Morocco’s government is appealing to private investors to help finance a 230 billion-dirham ($28 billion) water plan that the North African country hopes will ease stress on its resources.
“Partnerships between public and private operators will be one way of financing the National Water Plan,” Hajar Dehhani, spokeswoman for the water ministry, said today in a phone interview.
“We will need 230 billion dirhams in investments by 2030. The state can’t mobilize such funds alone,” she said. The semi-official Le Matin newspaper said the plan would rely on financing to boost water companies’ contribution to the costs.
Morocco, where tourism has doubled since 2000, is prone to drought and heavily dependent on rainfall. Its agricultural industry relies on more traditional yet wasteful irrigation methods, employing almost 40 percent of the country’s 11 million workforce. Pressure on water resources in such places as Marrakesh led to clashes in 2012 over rising costs.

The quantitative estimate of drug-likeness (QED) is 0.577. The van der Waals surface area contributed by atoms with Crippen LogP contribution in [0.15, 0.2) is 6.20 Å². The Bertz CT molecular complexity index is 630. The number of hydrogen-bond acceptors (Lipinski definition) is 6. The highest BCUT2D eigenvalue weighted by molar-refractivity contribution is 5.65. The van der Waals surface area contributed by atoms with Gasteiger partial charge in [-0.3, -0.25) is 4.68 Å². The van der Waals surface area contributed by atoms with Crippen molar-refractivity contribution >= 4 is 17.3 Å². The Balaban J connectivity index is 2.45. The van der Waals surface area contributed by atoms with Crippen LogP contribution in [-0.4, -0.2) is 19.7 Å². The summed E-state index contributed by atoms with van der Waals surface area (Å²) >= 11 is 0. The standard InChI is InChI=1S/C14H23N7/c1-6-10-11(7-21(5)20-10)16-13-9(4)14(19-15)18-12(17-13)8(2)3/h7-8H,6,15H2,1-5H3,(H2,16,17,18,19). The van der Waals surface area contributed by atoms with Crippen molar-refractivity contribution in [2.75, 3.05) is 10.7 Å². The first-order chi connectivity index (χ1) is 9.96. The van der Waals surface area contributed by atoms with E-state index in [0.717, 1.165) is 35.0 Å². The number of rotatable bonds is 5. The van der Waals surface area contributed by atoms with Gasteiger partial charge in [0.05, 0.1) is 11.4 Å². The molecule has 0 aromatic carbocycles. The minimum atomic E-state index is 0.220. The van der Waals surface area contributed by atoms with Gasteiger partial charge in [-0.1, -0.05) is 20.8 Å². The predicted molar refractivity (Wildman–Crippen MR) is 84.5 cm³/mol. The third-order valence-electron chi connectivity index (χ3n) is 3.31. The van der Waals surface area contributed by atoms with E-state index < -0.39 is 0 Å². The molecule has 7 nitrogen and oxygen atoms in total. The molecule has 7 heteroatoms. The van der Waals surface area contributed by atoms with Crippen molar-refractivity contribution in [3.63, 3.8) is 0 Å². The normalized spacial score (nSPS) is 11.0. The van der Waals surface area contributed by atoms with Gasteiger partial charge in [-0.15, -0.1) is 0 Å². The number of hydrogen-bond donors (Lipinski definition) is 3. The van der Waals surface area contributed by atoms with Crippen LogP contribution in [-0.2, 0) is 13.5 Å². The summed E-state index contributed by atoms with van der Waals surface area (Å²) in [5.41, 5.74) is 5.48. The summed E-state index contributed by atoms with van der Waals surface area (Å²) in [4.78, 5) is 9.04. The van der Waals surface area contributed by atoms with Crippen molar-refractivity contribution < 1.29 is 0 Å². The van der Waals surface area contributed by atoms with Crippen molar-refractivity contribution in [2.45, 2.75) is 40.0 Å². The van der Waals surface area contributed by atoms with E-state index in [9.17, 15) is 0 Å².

Farmers in the Souss region, the top source of Morocco’s citrus and tomato exports to Europe, now dig more than 100 meters (328 feet) deep for water compared with 10 meters in the 1980s.
The annual per capita water availability may fall to 500 cubic meters by as early as 2025 from 700 cubic meters last year after peaking at 2,500 cubic meters in 1960, Abdessalam Ziad, head of planning at the water ministry, said in January.
In December, General Affairs and Public Governance Minister Mohamed el-Ouafa told an OECD conference that the country is mulling a plan to build a 300-mile canal to divert water from the wetter north to supply drier regions.